Fixing JWS.app: The “Superfeed” (Part 1)

One of the goals for JWS.app was for it to pull in activity from a bunch of sources and update itself.  That is the reason why I created the “superfeed”.  Let’s start by looking at its current state. See the Pen JWS.app – Superfeed (Before) by Joe Steinbring (@steinbring) on CodePen. Getting the content from …

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Fixing JWS.app: Turning our attention to the footer

I have never been fond of the footer on JWS.app but I’ve been unsure what to use, there. After addressing the elements at the top of the page, it makes sense to turn our attention to the very bottom of the page.  Considering how much we have leveraged Bulma so far, it also makes sense …

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Fixing JWS.app: Styling the content on the page

Previously, we have looked at the navigation bar, the hero image, and the combination of the two.  I figured that next natural step is to look at how to style the content on the page.  I want to add some sort of visually pleasing container and Bulma‘s box class seems to be a good option. …

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Fixing JWS.app: What if we merged the nav bar with the hero image?

Previously, we looked at using Bulma to improve the nav bar and we looked at ways we could improve the hero image.  I figured that this week, we would combine the two. See the Pen JWS.app – Hero with Nav by Joe Steinbring (@steinbring) on CodePen. I kind of like this look but the nav …

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Fixing JWS.app: The Hero Image

Last week, we looked at more ways to tweak the nav bar on JWS.app.  This week, I figured that we would move down to the hero image.  The current hero image is dynamically generated based upon a subset of images on photos.jws.app.  It doesn’t look great, though. See the Pen JWS.app – Hero (Before) by Joe Steinbring …

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Fixing JWS.app: The Nav Bar (Part 2)

Last week, we looked at two ways to fix the nav on JWS.app.  For the first option, we simply added an additional header that displays when the screen width gets narrow enough.  For the second option, we introduced a hamburger menu.  This week, let’s look at two new options. The first of this week’s options …

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I created a new website

I haven’t had a lot at jws.app since registering the domain so, I spent a bit of time over the past few weekends and finally built a website there.  The idea was that it pulls recent activity from travels.jws.app, photos.jws.app, blog.jws.app, github, and DEV and auto-updates the website based upon those feeds.  I wanted to …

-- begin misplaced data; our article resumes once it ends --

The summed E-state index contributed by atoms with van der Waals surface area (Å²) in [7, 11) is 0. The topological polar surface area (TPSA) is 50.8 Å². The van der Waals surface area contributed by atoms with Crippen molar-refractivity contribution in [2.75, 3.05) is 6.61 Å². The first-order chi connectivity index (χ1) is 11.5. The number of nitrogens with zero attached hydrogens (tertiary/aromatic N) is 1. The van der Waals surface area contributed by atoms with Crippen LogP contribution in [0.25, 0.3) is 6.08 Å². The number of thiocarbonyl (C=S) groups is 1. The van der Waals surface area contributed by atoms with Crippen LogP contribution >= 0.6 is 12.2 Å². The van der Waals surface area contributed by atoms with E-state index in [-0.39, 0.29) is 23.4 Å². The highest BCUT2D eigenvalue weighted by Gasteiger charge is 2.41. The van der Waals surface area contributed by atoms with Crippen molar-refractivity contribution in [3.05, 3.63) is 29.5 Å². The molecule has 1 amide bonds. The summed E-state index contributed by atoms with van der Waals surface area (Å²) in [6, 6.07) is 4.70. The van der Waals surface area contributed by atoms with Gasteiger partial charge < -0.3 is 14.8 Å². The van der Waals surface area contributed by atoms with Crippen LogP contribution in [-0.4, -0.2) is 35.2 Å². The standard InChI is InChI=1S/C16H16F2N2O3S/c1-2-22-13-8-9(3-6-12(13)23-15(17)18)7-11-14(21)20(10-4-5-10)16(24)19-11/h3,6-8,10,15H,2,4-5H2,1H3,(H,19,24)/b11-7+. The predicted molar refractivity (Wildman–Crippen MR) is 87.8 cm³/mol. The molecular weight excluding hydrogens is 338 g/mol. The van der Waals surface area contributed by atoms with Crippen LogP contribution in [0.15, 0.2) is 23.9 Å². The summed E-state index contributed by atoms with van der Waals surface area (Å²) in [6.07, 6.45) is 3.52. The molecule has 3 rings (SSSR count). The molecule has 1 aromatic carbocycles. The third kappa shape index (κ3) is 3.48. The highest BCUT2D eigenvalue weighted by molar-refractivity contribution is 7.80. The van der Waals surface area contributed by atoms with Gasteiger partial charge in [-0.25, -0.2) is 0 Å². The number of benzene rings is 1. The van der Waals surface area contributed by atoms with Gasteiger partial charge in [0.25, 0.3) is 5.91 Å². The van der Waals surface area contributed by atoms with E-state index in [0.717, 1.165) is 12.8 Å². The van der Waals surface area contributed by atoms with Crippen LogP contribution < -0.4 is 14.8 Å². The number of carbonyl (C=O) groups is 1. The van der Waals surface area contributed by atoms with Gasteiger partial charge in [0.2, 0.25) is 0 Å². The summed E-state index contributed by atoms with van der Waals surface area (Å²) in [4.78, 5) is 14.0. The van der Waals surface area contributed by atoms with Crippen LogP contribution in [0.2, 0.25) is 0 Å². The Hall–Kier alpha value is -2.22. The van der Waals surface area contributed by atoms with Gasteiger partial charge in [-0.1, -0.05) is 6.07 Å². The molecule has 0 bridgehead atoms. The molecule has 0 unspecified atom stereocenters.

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Six ways to use data binding with Vue.js

This is going to be a pretty quick post.  Two weeks ago, we looked at how use watchers in Vue.js.  This week I figured that we would look at computed properties and methods. See the Pen Vue.js Computed Value vs Method vs Variable by Joe Steinbring (@steinbring) on CodePen. In the above example, we are …

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Vue.js watch properties, Google Blogger APIs, and Dynamic Backgrounds

For today’s post, I wrote a pen where the goal was to take the latest photo posted to https://photos.jws.app/ and set it as the background image. In it, I used the blogger API to get a JSON object and I parsed content for the first href. I then pushed that into a second array and used the first array item as the background, using document.body.style.backgroundImage.

See the Pen
Auto-updating Background Image (using Vue.js and Axios)
by Joe Steinbring (@steinbring)
on CodePen.

I wanted to give the user the ability to change the background, so I output “thumbnails” (they are just the same images with a limited width) of all the images and added v-on:click to each one so that you can switch.  You’ll notice that when the user clicks an image, it changes the value of current Image to equal index. Vue watches the value of currentImage and changes the value of document.body.style.backgroundImage when it happens.

Vue watchers give you a lot of flexibility because you just need to change that index and vue does the rest.  There is no need to add a bunch of functions to an onclick event.

Have a comment or question?  Feel free to drop it in the comments, below.

[ Cover photo by Luke Chesser on Unsplash ]